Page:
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08 March 2015

I am Girl

In May 2013, I watched The Stoning of Soraya M., and I started writing this blog post. 

Today, on account of it being International Women's Day and the discussions happening all around me, I will finish what I started writing. I must preface my post by saying that I am not a social expert. I am not a historian. I am only an observer in this life of mine, trying to make sense of what I've seen, heard and felt in my years on this planet. And you know what else, I must mention that perhaps my name - an ancient land in Yemen ruled by Queen Balquis, lends itself quite nicely to my determined, outspoken personality!
Within minutes of starting to watch The Stoning of Soraya M, I knew it would hit some very sensitive nerves with me. The theme of men controlling women and using religion as their justification made my blood boil. I cried so much, thinking of all the losses women must suffer on account of their sex and / or "religion". 

I will try not to let emotion get in the way, but I guess it's difficult when it's a subject so close to home.

I am a very, very fortunate person. I have a family who are kind to me and my dear father, may he rest in peace, never made me feel that I was worth anything less than my brothers or the people around me. There are women who are brought down their entire lives, told that they are worth nothing, until they believe it themselves, and worse, proceed to tell other women around them that they, too, are worthless.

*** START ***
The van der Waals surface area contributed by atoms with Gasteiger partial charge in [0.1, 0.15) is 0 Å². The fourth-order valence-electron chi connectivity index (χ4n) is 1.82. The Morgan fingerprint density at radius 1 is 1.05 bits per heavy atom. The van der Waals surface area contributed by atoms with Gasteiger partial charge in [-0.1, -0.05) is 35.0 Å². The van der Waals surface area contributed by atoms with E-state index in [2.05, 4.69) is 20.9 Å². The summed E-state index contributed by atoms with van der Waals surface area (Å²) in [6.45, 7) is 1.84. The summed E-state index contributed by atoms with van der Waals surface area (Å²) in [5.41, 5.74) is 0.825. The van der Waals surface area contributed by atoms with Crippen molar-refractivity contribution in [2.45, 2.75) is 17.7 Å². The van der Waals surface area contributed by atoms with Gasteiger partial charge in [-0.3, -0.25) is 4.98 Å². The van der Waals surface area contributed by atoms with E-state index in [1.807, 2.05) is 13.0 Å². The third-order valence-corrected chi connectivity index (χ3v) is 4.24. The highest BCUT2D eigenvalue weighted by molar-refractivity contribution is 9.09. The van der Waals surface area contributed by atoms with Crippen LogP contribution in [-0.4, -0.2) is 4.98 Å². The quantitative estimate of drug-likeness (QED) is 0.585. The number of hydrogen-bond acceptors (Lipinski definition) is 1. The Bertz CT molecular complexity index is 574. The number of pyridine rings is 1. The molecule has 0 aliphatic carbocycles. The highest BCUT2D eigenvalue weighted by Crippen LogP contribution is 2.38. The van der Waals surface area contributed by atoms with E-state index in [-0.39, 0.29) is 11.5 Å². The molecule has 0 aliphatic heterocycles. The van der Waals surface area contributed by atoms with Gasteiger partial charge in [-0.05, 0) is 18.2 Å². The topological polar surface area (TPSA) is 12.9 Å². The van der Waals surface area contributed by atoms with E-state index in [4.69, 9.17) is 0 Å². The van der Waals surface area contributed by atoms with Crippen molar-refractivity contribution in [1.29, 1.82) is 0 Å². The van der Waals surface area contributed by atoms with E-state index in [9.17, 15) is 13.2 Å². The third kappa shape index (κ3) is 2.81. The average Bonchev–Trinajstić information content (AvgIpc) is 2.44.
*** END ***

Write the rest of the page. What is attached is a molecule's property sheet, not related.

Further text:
I don't make out that I understand what these women go through, or know the kind of emotional abuse they, sometimes unknowingly, suffer. I do know women who have stopped going to school at the age of 11, because it was wrong for them to be in a class taught by a man. It was a'aib (shameful) or haram (against Islam). Imagine, generations of girls growing up uneducated, not being able to read or write. Tradition then stipulated that they be married off to a man whom they may never live with, who is in a different country sending them money, while they stay at home with their mothers and serve the males around them.

These women do not feel that they are victims, they feel that this is the norm and are usually grateful to be married rather than growing up a spinster. Which does make me realise that, what is happiness for me is not happiness for them. But that is getting off topic.